- Eat Less
- Bonito are caught using handline, troll and jig methods that are relatively targeted and have no contact with seafloor habitats.
- Bonito populations appear healthy.
- The fishing methods used are unlikely to pose a high risk to other species, but Government managers have been non-compliant with their obligations to improve management of bycatch issues in regulation of the fishery in which bonito are caught.
- Marine parks and closures throughout the fishery also provide a degree of protection in some areas of the fishery. At the time of writing, the NSW Government was considering opening highly protected marine parks to fishing.
- Ocean Trap and Line Fishery (231t in 2019)
Bonito is a tuna-like mackerel found throughout the southwestern Pacific, including Australian, Norfolk Island and New Zealand waters. It is a predator and prey species found in coastal waters, and is highly mobile, forming spawning schools throughout late summer and autumn.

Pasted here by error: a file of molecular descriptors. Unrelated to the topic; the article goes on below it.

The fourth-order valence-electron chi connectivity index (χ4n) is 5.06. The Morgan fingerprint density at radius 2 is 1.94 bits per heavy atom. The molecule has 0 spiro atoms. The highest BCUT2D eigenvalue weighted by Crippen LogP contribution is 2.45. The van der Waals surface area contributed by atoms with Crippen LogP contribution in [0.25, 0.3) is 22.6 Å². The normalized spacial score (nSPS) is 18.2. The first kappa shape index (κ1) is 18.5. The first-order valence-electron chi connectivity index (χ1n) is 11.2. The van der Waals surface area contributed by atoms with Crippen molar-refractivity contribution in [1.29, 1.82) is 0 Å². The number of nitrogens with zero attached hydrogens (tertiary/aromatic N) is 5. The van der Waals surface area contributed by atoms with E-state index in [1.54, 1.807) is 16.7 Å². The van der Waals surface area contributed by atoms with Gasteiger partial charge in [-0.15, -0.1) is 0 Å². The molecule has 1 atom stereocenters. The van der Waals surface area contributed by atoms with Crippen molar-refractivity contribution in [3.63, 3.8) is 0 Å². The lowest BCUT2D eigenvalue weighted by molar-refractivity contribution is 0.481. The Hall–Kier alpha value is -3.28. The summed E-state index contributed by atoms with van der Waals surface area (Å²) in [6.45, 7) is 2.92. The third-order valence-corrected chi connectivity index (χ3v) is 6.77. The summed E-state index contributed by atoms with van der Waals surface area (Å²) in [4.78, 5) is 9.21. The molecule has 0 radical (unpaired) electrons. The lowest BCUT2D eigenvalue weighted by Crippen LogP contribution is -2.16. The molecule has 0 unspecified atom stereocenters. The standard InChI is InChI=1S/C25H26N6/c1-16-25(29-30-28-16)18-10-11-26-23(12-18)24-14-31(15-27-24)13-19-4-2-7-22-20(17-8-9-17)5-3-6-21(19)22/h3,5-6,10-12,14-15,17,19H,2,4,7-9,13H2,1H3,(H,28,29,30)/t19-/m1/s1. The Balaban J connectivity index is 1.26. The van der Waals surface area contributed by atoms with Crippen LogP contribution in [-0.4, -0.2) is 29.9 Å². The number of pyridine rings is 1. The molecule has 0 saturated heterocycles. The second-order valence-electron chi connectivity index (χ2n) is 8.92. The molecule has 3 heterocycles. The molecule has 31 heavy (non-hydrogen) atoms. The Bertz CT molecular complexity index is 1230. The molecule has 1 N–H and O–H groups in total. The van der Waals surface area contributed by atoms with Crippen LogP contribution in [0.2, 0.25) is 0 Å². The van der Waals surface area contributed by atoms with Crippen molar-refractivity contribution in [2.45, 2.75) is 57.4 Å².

Bonito are caught by line, jig and troll fishing methods in NSW. These fishing methods are likely to pose a low risk to other species and seafloor habitats.
The Australian Bonito population appears to be in healthy condition.
Requirements for bycatch and discard reporting are poor in the fishery, but the line methods used to catch the fish are targeted and therefore low risk for other marine wildlife.
The fishery is subject to a range of legislation, including Wildlife Trade Operation (WTO) accreditation. At the time of writing (June 2021), AMCS had found the NSW Department of Primary Industries was non compliant with its WTO conditions in relation to bycatch management in this fishery, impacting the ranking of this assessment overall. However, bonito is not caught using methods that result in a lot of bycatch.
Marine parks in NSW provide the most effective science based protection from the ecological risks posed by fishing, but alarmingly, at the time of writing, the NSW Government was considering opening highly protected marine parks to fishing.